Dawn of the Devi is even more capricious, telescoping its continent-hopping into discrete patches of utterly dizzying density. “The Kissy Sting” lopes from combative tribal drumming to olde-tyme waltz elegance before disintegrating into a noise-boy hoot. There are pieces that stay on an even keel throughout — “The Court Magicians of Agartha” puts an avant twist on kroncong (an Indonesian form of tango music) — but, for the most part, the album’s hazy insularity (perfectly captured in a sleeve photo that pictures the trio, back to its audience, lost in the throes of an improv high) doesn’t kowtow to stylistic neatniks. The two-record Live From Planet Boomerang is less successful, in large part due to the presence of two all-but-impenetrable side-long jams. Minus those, the album is considerably better; Rick Bishop picks out a lazy, mariachi-styled melody on “Amazon One,” while the entire ensemble (fleshed out with horns and keyboards) shines on a version of Duke Ellington’s “The Tap Graveyard” and the strongly Sun Ra-influenced “You Could Be Making History and We’re Already Forgetting You.”
The six pieces on Three Fake Female Orgasms are less concrete, more atmospheric. Although sound-collage building supersedes actual playing on tracks like “The Reflection of a Young Boy Eating From a Can of Dog Food on a Shiny Red X-Mas Ball,” the overall effect of the psychic pummel is enormous. Seemingly inspired by some combination of the Tube Bar Tapes and Church of the Subgenius, Napoleon & Josephine presents a few long stretches of Alan Bishop’s roving-reporter pedestrian harangues in you-are-there style. Instruments of Torture consists of four improvised pieces (“Nephthys” features some lovely viola playing by Brian Hageman of Thinking Fellers Union Local 282) drawing heavily on the ambience of the Mediterranean, particularly in the blues-tango “Nites of Malta.”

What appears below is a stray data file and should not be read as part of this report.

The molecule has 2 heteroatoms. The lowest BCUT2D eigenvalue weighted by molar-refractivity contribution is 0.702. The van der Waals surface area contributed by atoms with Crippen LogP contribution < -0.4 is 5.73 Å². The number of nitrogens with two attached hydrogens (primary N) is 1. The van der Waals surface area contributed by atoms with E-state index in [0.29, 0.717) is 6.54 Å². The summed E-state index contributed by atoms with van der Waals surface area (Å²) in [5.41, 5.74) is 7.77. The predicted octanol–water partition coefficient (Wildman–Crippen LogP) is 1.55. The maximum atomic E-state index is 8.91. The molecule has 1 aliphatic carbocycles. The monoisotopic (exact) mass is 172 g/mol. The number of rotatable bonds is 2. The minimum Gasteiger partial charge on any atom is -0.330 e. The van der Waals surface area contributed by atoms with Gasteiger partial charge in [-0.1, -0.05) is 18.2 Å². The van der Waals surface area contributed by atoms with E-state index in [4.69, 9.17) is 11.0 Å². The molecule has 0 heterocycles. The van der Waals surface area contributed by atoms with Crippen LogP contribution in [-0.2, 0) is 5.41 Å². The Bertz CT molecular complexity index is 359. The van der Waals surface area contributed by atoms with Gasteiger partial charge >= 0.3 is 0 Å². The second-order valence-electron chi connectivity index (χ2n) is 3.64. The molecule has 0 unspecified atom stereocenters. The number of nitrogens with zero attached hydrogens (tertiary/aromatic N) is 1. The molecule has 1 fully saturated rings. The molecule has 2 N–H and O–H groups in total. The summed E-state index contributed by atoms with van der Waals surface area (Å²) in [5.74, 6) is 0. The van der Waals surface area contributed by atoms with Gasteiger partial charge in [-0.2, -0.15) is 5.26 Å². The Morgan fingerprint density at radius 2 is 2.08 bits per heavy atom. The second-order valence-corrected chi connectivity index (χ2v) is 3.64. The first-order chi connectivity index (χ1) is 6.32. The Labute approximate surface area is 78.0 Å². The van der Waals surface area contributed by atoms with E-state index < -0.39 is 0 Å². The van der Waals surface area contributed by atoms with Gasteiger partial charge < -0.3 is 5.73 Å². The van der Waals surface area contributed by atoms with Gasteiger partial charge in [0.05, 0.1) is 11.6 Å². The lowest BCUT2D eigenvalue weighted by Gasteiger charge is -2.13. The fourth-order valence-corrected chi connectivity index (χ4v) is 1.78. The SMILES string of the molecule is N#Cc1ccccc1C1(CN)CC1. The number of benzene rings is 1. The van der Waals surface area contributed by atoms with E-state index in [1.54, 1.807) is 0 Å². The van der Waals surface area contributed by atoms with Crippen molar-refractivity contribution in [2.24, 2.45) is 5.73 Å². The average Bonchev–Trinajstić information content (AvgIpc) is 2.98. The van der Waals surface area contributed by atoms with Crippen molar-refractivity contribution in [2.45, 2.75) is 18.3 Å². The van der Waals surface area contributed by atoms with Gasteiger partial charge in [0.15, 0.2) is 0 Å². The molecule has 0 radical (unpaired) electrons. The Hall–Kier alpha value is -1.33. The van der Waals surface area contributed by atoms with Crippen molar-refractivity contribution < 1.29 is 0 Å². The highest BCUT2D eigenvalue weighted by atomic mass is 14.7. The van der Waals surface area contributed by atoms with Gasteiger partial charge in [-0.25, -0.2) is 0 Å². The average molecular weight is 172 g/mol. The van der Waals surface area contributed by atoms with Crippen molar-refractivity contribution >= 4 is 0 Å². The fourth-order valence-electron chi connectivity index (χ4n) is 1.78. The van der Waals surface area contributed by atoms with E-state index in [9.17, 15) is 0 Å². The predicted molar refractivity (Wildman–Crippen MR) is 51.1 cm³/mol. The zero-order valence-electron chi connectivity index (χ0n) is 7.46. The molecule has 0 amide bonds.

The bassist pushes his conspiracy theories to the fore from the beginning of Kaliflower, using the grating percussive backdrop of “X + Y = Fuck You” as a foundation for a jaw-dropping diaspora-rap that manages to tie together dozens of holocausts across the ages. He’s also the prime mover behind the mournful Gypsy drone of “The Venerable Uncle Tompa” and the purposefully ugly, Stooges-unplugged psychedelia of “Dead Chick in the River.” Bracing, to say the least. The closest the trio has come to “rock” in some time — which, truth be told, isn’t all that close — Valentines From Matahari is notable for electrifying the atmosphere (as well as the instruments) on tracks like “Sev Archer,” which boasts a Rick Bishop guitar melody that could pass for Dick Dale gone flamenco. The ethnic elements are still firmly in place, as evidenced by Gocher’s opulent percussive foray “Black Tent” and the muezzin-like wails that punctuate “Circus Haddam,” but such raw materials are most often used in building good old-fashioned walls of noise.
Jacks Creek sets the wayback machine for the mid-19th century, yielding songs like the banjo-and-spoons spookfest “Useless Stillborn.” The determinedly pernicious “Jazz Music of the Civil War” recombines martial snare drumming, a harmonica endlessly blowing “Dixie” and square-dance strings into a whole that makes Deliverance look like a picnic. The band’s penchant for fractured fairy tales is indulged on “Gurnam,” which couches ten minutes of UFO chatter in Gabby Hayes (not Gibby Haynes — ask your mom) cackling. So out it’s in.
Alan Bishop, who has since released a number of solo projects, served as part of the backing band for Eddy Detroit, a self-styled post-punk Rod McKuen who croons his wide-eyed psychobabble-cum-poetry over a lite-psych backing reminiscent of a Holiday Inn lounge band hipped-out for the summer of love.
Gocher died of cancer in Seattle on February 19, 2007. He was 54.